It was a day that changed my life forever. The day my mother shared the results of a blood test I had taken earlier that week. My symptoms? Leg cramps, frequent trips to the restroom, and a sudden loss of weight. The diagnosis — diabetes type I. To me, it could not have been worse news. Or worse timing. How could I go on living with diabetes?
My Story: Living with Diabetes
I was eighteen years old, barely out of high school, and planning a wedding the following spring. I had also grown up watching my oldest sister struggle with this disease. She had been a diabetic since she was four-years-old, so I was fully aware of the challenges. The daily shots with hypodermic needles (no micro-fine disposable syringes back then). The low blood sugar reactions that sent ambulances to our house regularly. The high blood sugar readings that also brought concern and hospital admissions. And so much more.
My biggest concern was breaking the news to my fiancé. What if he did not want to marry someone who would bring along a lifetime of medical bills as her dowry? My fears were eased when my future husband’s reaction to my news was simply, “So?” His “we’ve got this” attitude took a tremendous weight off my shoulders, and it made me feel hopeful. Still, neither one of us knew what the future held.
At first, my doctor treated my diabetes with oral medication. But on that regimen, I could only eat meat and vegetables, so I lost more weight. I was thin as a rail for our wedding, but if we were ever going to have a family, which we both wanted, I was going to have to switch to daily injections of insulin Being a little squeamish to needles, my husband typically gave me my shots.
I found a wonderful new doctor who specialized in diabetes, and with the advancements being made in diabetic care, I soon realized that this diagnosis was not as scary as I originally feared. It could have a serious side, but if I followed the low-sugar diet, and tried to keep stress, infections, and illnesses to a minimum, I could not just live with diabetes, but thrive.
The key to living and thriving with diabetes remains management.
I learned how to follow a…
- low-sugar, healthy diet, (Learn How to Eat a Low Sugar Diet)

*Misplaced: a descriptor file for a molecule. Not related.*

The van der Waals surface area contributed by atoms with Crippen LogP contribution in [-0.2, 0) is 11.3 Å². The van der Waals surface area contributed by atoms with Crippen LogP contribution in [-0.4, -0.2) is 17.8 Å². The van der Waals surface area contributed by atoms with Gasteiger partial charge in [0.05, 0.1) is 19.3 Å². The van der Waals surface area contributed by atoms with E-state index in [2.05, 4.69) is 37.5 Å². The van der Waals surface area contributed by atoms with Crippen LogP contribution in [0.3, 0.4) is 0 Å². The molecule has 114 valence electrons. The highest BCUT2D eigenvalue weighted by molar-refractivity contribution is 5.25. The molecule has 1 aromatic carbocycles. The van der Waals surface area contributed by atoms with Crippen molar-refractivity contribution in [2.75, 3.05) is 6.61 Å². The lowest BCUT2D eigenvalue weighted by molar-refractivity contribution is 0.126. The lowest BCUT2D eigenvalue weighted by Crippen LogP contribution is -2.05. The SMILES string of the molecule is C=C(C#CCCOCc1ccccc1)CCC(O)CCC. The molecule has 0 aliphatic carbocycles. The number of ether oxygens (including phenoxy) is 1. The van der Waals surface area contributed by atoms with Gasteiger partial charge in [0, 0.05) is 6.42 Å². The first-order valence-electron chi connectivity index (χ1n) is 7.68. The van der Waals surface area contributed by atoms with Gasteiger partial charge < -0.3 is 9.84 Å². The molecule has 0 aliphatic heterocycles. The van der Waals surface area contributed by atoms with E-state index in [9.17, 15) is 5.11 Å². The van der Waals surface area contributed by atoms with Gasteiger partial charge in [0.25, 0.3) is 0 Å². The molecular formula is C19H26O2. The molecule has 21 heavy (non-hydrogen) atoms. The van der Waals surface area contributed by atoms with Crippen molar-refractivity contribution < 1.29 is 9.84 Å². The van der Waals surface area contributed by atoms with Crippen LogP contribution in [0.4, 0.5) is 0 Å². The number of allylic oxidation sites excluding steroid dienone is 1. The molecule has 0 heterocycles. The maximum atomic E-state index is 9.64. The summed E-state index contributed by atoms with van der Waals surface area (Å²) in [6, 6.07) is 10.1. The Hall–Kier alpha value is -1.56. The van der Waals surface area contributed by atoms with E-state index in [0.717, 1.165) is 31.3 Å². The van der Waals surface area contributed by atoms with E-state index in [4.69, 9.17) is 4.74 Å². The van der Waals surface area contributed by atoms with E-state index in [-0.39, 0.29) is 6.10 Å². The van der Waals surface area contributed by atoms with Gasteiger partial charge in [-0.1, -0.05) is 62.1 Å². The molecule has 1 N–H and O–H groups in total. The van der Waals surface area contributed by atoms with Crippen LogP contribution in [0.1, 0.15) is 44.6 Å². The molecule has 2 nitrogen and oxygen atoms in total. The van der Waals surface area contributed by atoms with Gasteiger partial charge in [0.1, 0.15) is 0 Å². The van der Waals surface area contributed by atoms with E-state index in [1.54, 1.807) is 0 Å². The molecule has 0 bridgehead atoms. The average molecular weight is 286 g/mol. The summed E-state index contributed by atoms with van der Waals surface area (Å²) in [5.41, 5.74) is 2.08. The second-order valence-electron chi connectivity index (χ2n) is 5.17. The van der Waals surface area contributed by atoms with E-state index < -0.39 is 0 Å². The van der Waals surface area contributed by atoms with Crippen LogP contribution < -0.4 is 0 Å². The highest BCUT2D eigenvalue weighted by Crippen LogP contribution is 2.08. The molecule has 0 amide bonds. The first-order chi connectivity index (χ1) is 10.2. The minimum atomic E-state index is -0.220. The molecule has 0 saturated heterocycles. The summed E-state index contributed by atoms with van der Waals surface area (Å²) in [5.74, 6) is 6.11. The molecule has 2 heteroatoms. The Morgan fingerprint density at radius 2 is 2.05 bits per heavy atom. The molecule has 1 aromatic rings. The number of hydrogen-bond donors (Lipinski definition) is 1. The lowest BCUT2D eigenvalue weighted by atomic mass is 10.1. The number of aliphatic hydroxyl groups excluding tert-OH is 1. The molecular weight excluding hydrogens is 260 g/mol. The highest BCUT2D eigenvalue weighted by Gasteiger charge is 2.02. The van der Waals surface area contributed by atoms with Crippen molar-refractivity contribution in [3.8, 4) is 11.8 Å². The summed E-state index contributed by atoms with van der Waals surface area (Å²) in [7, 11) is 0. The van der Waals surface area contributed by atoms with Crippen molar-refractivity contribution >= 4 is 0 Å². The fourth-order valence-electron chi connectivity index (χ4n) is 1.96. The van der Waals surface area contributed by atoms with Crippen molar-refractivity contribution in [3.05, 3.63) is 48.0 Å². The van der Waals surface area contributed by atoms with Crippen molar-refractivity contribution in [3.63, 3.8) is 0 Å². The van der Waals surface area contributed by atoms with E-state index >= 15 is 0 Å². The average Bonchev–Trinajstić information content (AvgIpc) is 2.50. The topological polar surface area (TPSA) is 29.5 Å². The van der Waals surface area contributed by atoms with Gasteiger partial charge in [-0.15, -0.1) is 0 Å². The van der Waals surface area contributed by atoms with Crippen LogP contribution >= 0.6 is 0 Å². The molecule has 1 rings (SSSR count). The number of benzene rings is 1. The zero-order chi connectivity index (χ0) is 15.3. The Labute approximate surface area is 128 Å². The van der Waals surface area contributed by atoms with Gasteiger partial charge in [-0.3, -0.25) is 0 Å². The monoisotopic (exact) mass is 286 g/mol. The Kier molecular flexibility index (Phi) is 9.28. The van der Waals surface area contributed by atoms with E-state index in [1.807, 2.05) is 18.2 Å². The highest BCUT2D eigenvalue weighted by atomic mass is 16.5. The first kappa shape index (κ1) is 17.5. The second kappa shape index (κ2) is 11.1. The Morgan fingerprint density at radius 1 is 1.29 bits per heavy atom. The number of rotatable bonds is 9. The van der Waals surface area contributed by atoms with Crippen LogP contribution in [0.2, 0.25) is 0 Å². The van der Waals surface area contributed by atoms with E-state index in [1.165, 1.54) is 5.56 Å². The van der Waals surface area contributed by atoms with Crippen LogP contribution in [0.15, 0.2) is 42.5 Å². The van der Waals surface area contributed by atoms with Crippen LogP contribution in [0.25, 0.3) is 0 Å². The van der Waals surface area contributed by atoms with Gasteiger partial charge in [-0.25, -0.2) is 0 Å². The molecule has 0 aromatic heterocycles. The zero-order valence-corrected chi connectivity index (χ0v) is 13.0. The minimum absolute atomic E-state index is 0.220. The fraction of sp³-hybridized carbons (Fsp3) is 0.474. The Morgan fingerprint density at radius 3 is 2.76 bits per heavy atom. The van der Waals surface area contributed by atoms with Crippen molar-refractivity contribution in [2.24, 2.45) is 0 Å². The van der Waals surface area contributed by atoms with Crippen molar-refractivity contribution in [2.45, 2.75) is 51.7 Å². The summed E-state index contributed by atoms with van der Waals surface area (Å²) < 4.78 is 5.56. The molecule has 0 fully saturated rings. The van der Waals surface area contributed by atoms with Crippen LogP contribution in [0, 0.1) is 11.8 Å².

- monitor your medications,
- check your blood sugar levels,
- stay hydrated,
- minimize infections,
- follow your doctor’s orders,
- avoid alcohol, and
- keep stress to a minimum.
In fact, it was because of my diabetes that I ended up living the life I always wanted.
Thriving Career Despite Living with Diabetes
I loved writing since I was nine years old, and I continued to write even after my diagnosis. My first magazine article was about the adoption of our first son. His adoption came after a miscarriage and a full-term stillbirth, in which diabetes played a role. We adopted another son, and three-and-a-half months later, I successfully delivered a biological son. I wrote a magazine article about all of it.
I continued to write about life and the challenges it can bring. Diabetes is just one of them. Today, as a 50-year survivor of diabetes and the recipient of the 50-year medal from Joslin Diabetes Center at Harvard Medical Center in Boston, Massachusetts, I can look back on my life and realize that despite what I may have thought a half-century ago when I first learned of my diagnosis, diabetes has not held me back. It has not always been easy, but I have made it. And I have had the time of my life!
Since that very first article, I have written eighty-eight books, became Bob Hope’s first female staff writer, received nominations for an Emmy, Dove, and a WGA Award, and am currently a playwright with productions in five states. No, diabetes did not hold me back.
My newest book, co-written with Linda Hope (Bob Hope’s daughter), Dear Bob… Bob Hope’s Wartime Correspondence with the G. I.s of WW2 (University Press of Mississippi, 2021) was recently featured on CBS Sunday Morning with Jane Pauley.
That is not all. Not only do we have three sons, but we also have a baseball team of grandchildren. I am looking forward to receiving my 75-year medal one day, or even being cured of diabetes altogether. With the advances in the treatment of diabetes, eradicating this condition altogether seems a real possibility.
Others Living with Diabetes
One of my regrets is that my sister did not live long enough to see all the advances in diabetes care and management. I know she would have benefitted from them. She would have been especially thrilled with the improvements in sugar-free desserts.
Even though she is no longer here, my sister remains one of my heroes. As does Mary Tyler Moore and so many others who lived and thrived with diabetes:
- Halle Berry,
- Tom Hanks,
- Sharon Stone,
- George Lucas,
- Johnny Cash,
- Bret Michaels, and
- Supreme Court Justice Sonia Sotomayor (diagnosed with Type I when she was seven years old).
So do not let a diagnosis of diabetes keep you from doing everything you were created to do. This condition does not have to be a roadblock to your dreams. It can be a springboard. That is exactly what it was in my situation. Writing about my challenges with diabetes and pregnancies launched my career as a writer.
So, to those of us who live with this disease, to those we have lost to it over the years, and to all the researchers, doctors, nurses, and other members of the medical community who have dedicated their lives to finding a cure, I wish you Happy Diabetes Month!
Because even with diabetes, life can be oh so sweet!
Martha Bolton is an Emmy-nominated television writer and the author of 88 books. She was Bob Hope’s first female staff writer, working for Bob in the 1980s and 1990s. She is also an award-winning playwright with musicals currently playing in five states. She has been an insulin-dependent diabetic for 51 years. You can find Martha at https://www.marthabolton.com and her book at https://www.upress.state.ms.us/Books/D/Dear-Bob.
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